Lamborghini Crash at Disney World Raises Safety Questions

AP Images

Many drivers have "no idea what a Lamborghini is going to do when you crank the wheel at 100 miles an hour," a race car driver and instructor explained to THR.

Sunday’s crash at the Walt Disney World Speedway in Orlando, Fla. — which killed an instructor when a 24-year-old he was riding with lost control of a Lamborghini — has raised questions about the safety of programs that put ordinary drivers behind the wheel of high-performance supercars.

The death of the instructor, Gary Terry, 36, a former race car driver and operations manager at the Exotic Driving Experience attraction, was the third fatality in the past year at racetracks that allow customers to pay to drive exotic cars, the Associated Press reported.

“Honestly, I’m surprised this doesn’t happen 15 times a year,” Jack Baurth, a race car driver and Road & Track magazine contributor who works as an instructor at exotic-car driving programs, tells The Hollywood Reporter.

“You take people who can barely handle the Honda CRV they drive at home and put them behind the wheel of a car with four times as much power, different seating positions and a frightening immediacy in the way it responds. They have no idea what a Lamborghini is going to do when you crank the wheel at 100 miles an hour.”

Baruth adds that “literally hundreds of times I’ve had to reach over and steer the car with my left hand” to prevent drivers from losing control.

In video shot inside the car of the Orlando crash reviewed by the Florida Highway Patrol, Terry is seen attempting to grab the steering wheel from the driver, Tavon Watson, as the car spins out of control and slams into a guardrail, The Orlando Sentinel reported. Preliminary reports estimate the Lamborghini was traveling 100 miles per hour when it crashed. Terry was pronounced dead at the track. Watson was treated for minor injuries. The Occupation Safety and Health Administration has opened an investigation into the crash. 

Baruth says that at driving programs run by auto manufacturers — such as BMW's Performance Centers — "the driving is the culmination of track instruction. That's not this. This is a supercar experience. The purpose is not to improve your driving or become a competent track driver, it's to experience a car you cannot afford."

The Exotic Driving Experience at the Disney Speedway is operated by Petty Holdings, associated with NASCAR champion Richard Petty, and allows drivers, accompanied by instructors who coach them in how to handle the cars, "to rapidly accelerate to high speeds while testing the deft handling and braking characteristics of some of the world’s most incredible supercars," including a Lamborghini Gallardo, the car that crashed Sunday, according to the company’s website. (Petty Holdings declined to comment about the crash aside from a statement expressing sympathy to Terry's family.)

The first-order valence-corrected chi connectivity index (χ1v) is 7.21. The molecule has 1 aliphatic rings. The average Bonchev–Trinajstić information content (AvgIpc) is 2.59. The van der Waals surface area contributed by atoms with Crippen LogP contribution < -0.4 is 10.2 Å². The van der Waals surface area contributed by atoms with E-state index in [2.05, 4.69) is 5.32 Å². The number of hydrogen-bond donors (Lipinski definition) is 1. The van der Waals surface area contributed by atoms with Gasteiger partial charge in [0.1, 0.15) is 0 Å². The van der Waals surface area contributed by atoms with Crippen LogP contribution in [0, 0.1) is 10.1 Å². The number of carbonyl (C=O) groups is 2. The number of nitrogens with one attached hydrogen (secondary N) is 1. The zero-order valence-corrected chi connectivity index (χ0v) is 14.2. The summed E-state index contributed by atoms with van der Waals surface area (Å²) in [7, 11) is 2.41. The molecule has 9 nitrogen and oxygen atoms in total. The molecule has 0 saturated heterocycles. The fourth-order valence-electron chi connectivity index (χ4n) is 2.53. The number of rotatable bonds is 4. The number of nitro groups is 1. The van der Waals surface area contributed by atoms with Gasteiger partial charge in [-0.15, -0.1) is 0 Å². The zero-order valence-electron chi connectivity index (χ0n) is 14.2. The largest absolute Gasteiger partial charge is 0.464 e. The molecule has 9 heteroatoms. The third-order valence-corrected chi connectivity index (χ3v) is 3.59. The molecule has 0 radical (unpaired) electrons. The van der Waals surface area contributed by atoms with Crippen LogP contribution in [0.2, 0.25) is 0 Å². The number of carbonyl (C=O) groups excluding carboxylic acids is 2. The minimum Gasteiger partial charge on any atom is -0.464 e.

Baruth said that most of the drivers he has instructed "have zero interest in being on the race track or learning track craft — they just want to drive a Lamborghini. The dirty secret of these things is that almost all the customers would rather be renting the car for a day, but these track experiences are much cheaper." (The Exotic Driving Experience charges $399 for six laps in the Lamborghini, which sells for $220,000.)

"If somebody said, 'For 500 bucks you could hang out with the Scarlett Johansson and learn how to play chess,' I'm not going to do it to learn how to play chess. That's apparently what I’m forced to do to hang out with Scarlett."

Matt Hardigree, editor-in-chief of the Jalopnik automotive website, adds, “There's nothing inherently wrong with giving people an opportunity to experience what these cars were designed to do. If people want a thrill in a car they're far better off going to a one-day driving school where they'll actually have learned something beyond how loud they can make a car sound or how much they can scare an instructor."

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